Catching Katy

Reads, Eats, & Everything Else


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February Reads

I’ve been horrible at writing lately, so I decided to just group my recent books together on one post! I’m finishing out February with four books of various genres and am excited to share them all! Also, where did February go?!

First, The Glass Castle by Jeannette Walls. I know I am well over a decade late in reading this memoir but I’m glad I finally circled back to it. If you’re not used to reading memoirs, it’s definitely a different read that other nonfiction and especially fiction. It’s a little meandering at times and sometimes feels a little disjointed, but at the end it all fits together. I felt the same way when I read Educated. And both books have a similar feel – both women who grew up with very nontraditional living situations and it is fascinating to me that a) children can be raised this way and b) that they are resilient enough to come out stronger and better as an adult. I also watched The Glass Castle movie after I finished the book but don’t bother – they had to leave a LOT out and tweak actual events from the book.

Next was Girl in Disguise by Greer Macallister – a riveting historical fiction about a women who becomes a female detective in the mid-1800s when, obviously, women did not have such jobs or really any jobs at all. She works hard to prove herself as an independent and very successful part of the private company she works for. Even more exciting is the time she and her colleagues spend working for the government during the Civil War. This is very loosely based on a real woman and true events, though the details of Kate Warne’s life are very vague and sparse. I highly recommend this one!

Happy And You Know It by Laura Hankin was, as I sent to some friends, a great nonsense read or sometimes I refer to as a beach read (though that term seems to not fit so well in February). You don’t have to think, you can sit back a be entertained and you fly through the pages. After a rough patch, Claire is trying to get back on her feet in New York City when she falls into a job as the weekly musician for a play group. She quickly becomes entangled in the mommy drama and has to figure out if she is willing to sacrifice her new friendships or stick to the truth.

Last, was The Chosen Ones by Veronica Roth. You may recognize the author’s name from her well-known Divergent series. I felt like this is the book that would result if Divergent met Harry Potter and Blake Crouch’s Dark Matter. A group of teenagers is chosen to save the world from a supernatural evil (the Dark One), but 10 years after his supposed death, they are summoned into a parallel universe that has it’s own Dark One. While this book was definitely entertaining, it was a very predictable (though a few surprises still popped up) and the main character, Sloane, is kind of annoying. That said, I will continue reading the series whenever it is available and it seems very movie appropriate.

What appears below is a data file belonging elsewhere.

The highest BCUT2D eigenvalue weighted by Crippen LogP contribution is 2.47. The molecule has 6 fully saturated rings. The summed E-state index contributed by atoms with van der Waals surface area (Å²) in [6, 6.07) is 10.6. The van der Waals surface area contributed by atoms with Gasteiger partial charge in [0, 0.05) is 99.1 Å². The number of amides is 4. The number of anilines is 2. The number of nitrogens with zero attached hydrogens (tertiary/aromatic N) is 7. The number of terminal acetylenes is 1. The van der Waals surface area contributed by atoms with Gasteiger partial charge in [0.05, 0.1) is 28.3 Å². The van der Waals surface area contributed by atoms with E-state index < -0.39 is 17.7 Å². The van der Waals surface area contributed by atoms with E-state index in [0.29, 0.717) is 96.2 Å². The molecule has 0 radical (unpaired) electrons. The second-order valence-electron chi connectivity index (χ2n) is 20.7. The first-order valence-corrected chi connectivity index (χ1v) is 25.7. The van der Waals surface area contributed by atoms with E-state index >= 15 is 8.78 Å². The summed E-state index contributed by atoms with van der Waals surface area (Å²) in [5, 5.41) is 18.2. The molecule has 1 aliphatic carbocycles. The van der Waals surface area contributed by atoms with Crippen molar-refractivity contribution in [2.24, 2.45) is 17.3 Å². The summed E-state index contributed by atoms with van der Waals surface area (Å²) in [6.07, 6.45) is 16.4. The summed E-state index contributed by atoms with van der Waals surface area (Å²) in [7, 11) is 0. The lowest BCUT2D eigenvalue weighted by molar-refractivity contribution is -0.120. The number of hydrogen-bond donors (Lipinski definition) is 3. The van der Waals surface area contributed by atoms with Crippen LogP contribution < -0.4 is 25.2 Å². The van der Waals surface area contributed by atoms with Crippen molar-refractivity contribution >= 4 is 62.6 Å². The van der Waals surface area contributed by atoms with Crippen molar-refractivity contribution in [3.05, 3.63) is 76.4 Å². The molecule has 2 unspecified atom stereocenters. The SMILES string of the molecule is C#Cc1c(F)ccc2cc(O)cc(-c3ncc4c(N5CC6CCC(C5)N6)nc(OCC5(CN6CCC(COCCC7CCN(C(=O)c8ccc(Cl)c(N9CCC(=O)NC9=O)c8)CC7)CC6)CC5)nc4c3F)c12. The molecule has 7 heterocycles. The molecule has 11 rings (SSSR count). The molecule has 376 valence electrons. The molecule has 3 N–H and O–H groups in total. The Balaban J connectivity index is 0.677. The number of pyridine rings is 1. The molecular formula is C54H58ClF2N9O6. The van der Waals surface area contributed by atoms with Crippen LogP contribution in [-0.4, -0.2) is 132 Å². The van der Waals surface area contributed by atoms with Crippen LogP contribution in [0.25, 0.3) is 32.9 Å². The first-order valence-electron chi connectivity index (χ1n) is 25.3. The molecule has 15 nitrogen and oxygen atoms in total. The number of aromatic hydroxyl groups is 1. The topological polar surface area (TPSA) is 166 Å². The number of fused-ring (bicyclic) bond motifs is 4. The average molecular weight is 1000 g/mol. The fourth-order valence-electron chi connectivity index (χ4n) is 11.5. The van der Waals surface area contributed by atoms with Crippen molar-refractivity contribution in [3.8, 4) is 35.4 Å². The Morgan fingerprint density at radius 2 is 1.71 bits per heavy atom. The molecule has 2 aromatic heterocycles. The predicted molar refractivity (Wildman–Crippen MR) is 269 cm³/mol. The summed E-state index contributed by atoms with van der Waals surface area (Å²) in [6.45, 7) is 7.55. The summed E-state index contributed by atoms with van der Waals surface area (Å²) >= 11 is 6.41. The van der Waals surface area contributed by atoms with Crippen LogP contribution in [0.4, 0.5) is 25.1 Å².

These four book options really have something for everyone, so check one or all of them out and let me know what you think!


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Tiny Imperfections

At one point during college I entertained the idea of a career in private school admissions. After reading this book I am kind of glad I did not go that route! Tiny Imperfections by Alli Frank and Asha Youmans, although fiction, is based in the authors’ personal experiences. Josie is an admissions director at a high end west coast private school, deep into admissions season, and also deep into college decisions with her daughter. The story covers a lot of important and interesting topics about parenting, work and supervisor relationships, race, and romance.

There were times I really liked Josie and times I really disliked her. In her work role I liked her sense of self and not being willing to be taken advantage of, which was difficult, especially from her supervisor. But she complained of being treated poorly at work then turned around and did the same thing with her daughter. Many would argue that a parenting relationship is very different from a employee/supervisor relationship, but I think the same lessons can be taken from both. Granted I’m not a parent so I won’t try to act like I know how I would react to my daughter’s college and career desires differing from what I want for her. But those were the moments I didn’t agree as much with Josie.

Anyway, the book was great. It was mostly predictable but it still had a few surprises – enough to keep the intrigue alive. Check it out!


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Dear Edward

This book was different than the books I usually read and I really enjoyed it. Dear Edward by Ann Napolitano follows the life of a boy during and after the plane he is on with his family crashes and he is the only survivor. As you can imagine, life after that kind of trauma is not easy. He goes to live with his aunt and they must also navigate guiding a teenager who has lost everything.

I really enjoyed how the story focuses on Edward, but also tells the stories of other passengers on the plane. Edward learns about the other passengers and even learns new things about his own parents and brother. Granted, this does take many, many years and an interesting journey to get there. This book tells a sad but encouraging story about a boy who grows up fast and learns to navigate a new world. Definitely check it out and let me know what you think!